Jessica Walter, whose six-decade performing profession included roles starting from an obsessed radio fan in Clint Eastwood’s directorial debut, “Play Misty for Me,” to the chopping, martini-swilling matriarch of the dysfunctional Bluth household on “Arrested Improvement,” died at her residence in New York Metropolis on Wednesday. She was 80.
Ms. Walter’s dying was confirmed by her publicist, Kelli Jones, who didn’t specify a trigger.
In an extended and wide-ranging profession, Ms. Walter received quite a few awards, together with an Emmy for “Amy Prentiss” in 1975. She acquired three Emmy nominations, for “The Streets of San Francisco,” “Trapper John, M.D.” and “Arrested Development.” She was additionally nominated for 2 Golden Globe Awards, for “Play Misty for Me” and “Grand Prix.”
Ms. Walter started her profession in New York Metropolis, her hometown, and appeared in quite a few Broadway productions, together with “Advise and Consent,” Neil Simon’s “Rumors,” “A Severed Head,” “Night time Life” and “Picture End.” She additionally starred within the Broadway revival of “Something Goes,” which received a number of Tony Awards.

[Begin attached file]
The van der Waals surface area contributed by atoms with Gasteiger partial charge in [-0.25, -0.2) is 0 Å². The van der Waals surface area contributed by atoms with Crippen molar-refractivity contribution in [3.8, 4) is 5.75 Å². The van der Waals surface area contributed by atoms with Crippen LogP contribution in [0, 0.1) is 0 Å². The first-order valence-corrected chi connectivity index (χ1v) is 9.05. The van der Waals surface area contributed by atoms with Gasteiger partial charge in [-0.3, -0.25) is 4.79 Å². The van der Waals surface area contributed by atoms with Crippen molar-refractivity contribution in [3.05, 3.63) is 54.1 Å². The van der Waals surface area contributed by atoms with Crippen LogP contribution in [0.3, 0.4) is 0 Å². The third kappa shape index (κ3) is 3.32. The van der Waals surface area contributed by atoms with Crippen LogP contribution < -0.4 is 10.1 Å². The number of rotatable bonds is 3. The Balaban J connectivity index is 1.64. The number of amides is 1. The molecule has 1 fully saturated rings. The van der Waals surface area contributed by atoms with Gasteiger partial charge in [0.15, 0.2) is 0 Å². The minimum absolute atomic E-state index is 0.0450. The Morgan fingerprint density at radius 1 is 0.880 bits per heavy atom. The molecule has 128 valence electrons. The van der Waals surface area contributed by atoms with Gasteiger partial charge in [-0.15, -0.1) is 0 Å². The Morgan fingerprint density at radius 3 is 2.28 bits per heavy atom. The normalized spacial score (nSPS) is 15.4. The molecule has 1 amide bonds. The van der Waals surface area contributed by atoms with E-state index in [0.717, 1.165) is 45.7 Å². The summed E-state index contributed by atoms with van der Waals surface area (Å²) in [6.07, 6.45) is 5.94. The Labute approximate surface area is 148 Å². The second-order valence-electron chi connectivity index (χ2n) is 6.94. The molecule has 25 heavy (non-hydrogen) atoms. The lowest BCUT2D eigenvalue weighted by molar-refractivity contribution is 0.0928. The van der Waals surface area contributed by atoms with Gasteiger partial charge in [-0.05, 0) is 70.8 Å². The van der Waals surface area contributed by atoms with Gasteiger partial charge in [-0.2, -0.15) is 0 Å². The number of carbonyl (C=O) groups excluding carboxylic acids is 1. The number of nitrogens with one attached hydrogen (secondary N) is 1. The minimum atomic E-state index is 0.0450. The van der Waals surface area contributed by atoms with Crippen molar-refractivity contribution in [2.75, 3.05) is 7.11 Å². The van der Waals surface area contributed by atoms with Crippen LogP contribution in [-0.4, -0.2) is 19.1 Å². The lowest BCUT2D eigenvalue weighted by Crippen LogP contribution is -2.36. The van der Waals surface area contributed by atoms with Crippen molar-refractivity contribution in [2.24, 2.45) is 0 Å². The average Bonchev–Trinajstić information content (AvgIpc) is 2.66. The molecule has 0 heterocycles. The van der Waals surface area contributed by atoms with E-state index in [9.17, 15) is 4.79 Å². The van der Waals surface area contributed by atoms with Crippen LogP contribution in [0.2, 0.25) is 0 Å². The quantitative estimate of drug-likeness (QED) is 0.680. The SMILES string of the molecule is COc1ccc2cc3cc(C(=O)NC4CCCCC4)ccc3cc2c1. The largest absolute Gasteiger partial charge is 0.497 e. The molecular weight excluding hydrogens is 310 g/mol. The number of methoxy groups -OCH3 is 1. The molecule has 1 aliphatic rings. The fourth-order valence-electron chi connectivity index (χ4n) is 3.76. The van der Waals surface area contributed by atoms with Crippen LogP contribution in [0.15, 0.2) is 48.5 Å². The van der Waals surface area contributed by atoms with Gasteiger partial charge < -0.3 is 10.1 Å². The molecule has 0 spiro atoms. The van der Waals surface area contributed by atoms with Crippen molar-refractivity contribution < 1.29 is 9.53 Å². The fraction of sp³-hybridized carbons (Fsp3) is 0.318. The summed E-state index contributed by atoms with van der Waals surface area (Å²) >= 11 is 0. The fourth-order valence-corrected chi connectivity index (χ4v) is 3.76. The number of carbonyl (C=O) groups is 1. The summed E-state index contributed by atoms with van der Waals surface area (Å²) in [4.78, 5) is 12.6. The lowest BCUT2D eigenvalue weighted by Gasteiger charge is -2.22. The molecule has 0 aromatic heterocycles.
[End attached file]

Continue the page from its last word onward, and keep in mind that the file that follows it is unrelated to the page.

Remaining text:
Lately, she was launched to a brand new technology within the position of Lucille Bluth on “Arrested Improvement,” the zany, self-referential sitcom a few narcissistic household that was critically adored when it debuted in 2003 however didn’t construct an viewers over three seasons on Fox. The present was a cult favourite and Ms. Walter mentioned she was usually stopped on the subway and buses by followers who informed her, “You understand, you look so much like that girl that performs Lucille Bluth.”
“I say, ‘You understand, I’ve heard that,’” she informed The New York Times in 2018. “You understand, Lucille is in my DNA now.”
Jessica Walter was born in New York Metropolis on Jan. 31, 1941. Her father, David Walter, was a musician and a member of the NBC Symphony Orchestra and the New York Metropolis Ballet Orchestra. Her mom, Esther Groisser, was a trainer. Ms. Walter attended the Excessive College of Performing Arts.
She was married twice, first to Ross Bowman, a Broadway stage supervisor, and in 1983 to the Tony-winning actor Ron Leibman, who died in 2019. Each had carried out collectively in a 1986 manufacturing of “Tartuffe” on the Los Angeles Theater Heart. Extra just lately, they’d voiced characters on the animated collection “Archer.”
Ms. Walter’s survivors embody her daughter, Brooke Bowman, and a grandson.
A full obituary will probably be printed shortly.
Neil Genzlinger contributed reporting.